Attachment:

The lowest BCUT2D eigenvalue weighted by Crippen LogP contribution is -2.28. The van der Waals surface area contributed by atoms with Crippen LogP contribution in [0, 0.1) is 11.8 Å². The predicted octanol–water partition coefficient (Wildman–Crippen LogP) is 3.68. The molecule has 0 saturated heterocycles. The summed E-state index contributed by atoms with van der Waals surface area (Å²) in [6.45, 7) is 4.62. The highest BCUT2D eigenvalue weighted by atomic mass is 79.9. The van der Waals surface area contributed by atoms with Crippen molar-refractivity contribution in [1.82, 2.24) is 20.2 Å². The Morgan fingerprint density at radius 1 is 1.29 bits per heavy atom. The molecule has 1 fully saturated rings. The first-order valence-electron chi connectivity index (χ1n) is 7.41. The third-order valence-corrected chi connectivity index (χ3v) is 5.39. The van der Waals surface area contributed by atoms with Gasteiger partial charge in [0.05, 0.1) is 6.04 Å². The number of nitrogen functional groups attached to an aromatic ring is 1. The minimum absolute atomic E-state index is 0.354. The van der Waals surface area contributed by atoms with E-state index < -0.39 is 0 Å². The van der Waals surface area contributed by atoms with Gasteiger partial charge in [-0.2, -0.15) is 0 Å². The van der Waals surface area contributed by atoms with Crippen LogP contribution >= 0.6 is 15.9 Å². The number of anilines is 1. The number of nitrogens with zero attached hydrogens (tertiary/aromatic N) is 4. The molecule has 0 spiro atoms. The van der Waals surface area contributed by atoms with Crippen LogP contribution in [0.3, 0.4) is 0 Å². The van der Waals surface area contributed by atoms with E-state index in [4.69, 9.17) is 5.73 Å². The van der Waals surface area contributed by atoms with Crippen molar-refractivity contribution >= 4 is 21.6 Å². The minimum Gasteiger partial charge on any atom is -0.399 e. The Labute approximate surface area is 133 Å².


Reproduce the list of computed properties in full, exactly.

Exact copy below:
The lowest BCUT2D eigenvalue weighted by Crippen LogP contribution is -2.28. The van der Waals surface area contributed by atoms with Crippen LogP contribution in [0, 0.1) is 11.8 Å². The predicted octanol–water partition coefficient (Wildman–Crippen LogP) is 3.68. The molecule has 0 saturated heterocycles. The summed E-state index contributed by atoms with van der Waals surface area (Å²) in [6.45, 7) is 4.62. The highest BCUT2D eigenvalue weighted by atomic mass is 79.9. The van der Waals surface area contributed by atoms with Crippen molar-refractivity contribution in [1.82, 2.24) is 20.2 Å². The Morgan fingerprint density at radius 1 is 1.29 bits per heavy atom. The molecule has 1 fully saturated rings. The first-order valence-electron chi connectivity index (χ1n) is 7.41. The third-order valence-corrected chi connectivity index (χ3v) is 5.39. The van der Waals surface area contributed by atoms with Gasteiger partial charge in [0.05, 0.1) is 6.04 Å². The number of nitrogen functional groups attached to an aromatic ring is 1. The minimum absolute atomic E-state index is 0.354. The van der Waals surface area contributed by atoms with E-state index < -0.39 is 0 Å². The van der Waals surface area contributed by atoms with Gasteiger partial charge in [-0.2, -0.15) is 0 Å². The van der Waals surface area contributed by atoms with Crippen LogP contribution >= 0.6 is 15.9 Å². The number of anilines is 1. The number of nitrogens with zero attached hydrogens (tertiary/aromatic N) is 4. The molecule has 0 spiro atoms. The van der Waals surface area contributed by atoms with Crippen LogP contribution in [0.3, 0.4) is 0 Å². The van der Waals surface area contributed by atoms with E-state index in [4.69, 9.17) is 5.73 Å². The van der Waals surface area contributed by atoms with Crippen molar-refractivity contribution >= 4 is 21.6 Å². The minimum Gasteiger partial charge on any atom is -0.399 e. The Labute approximate surface area is 133 Å².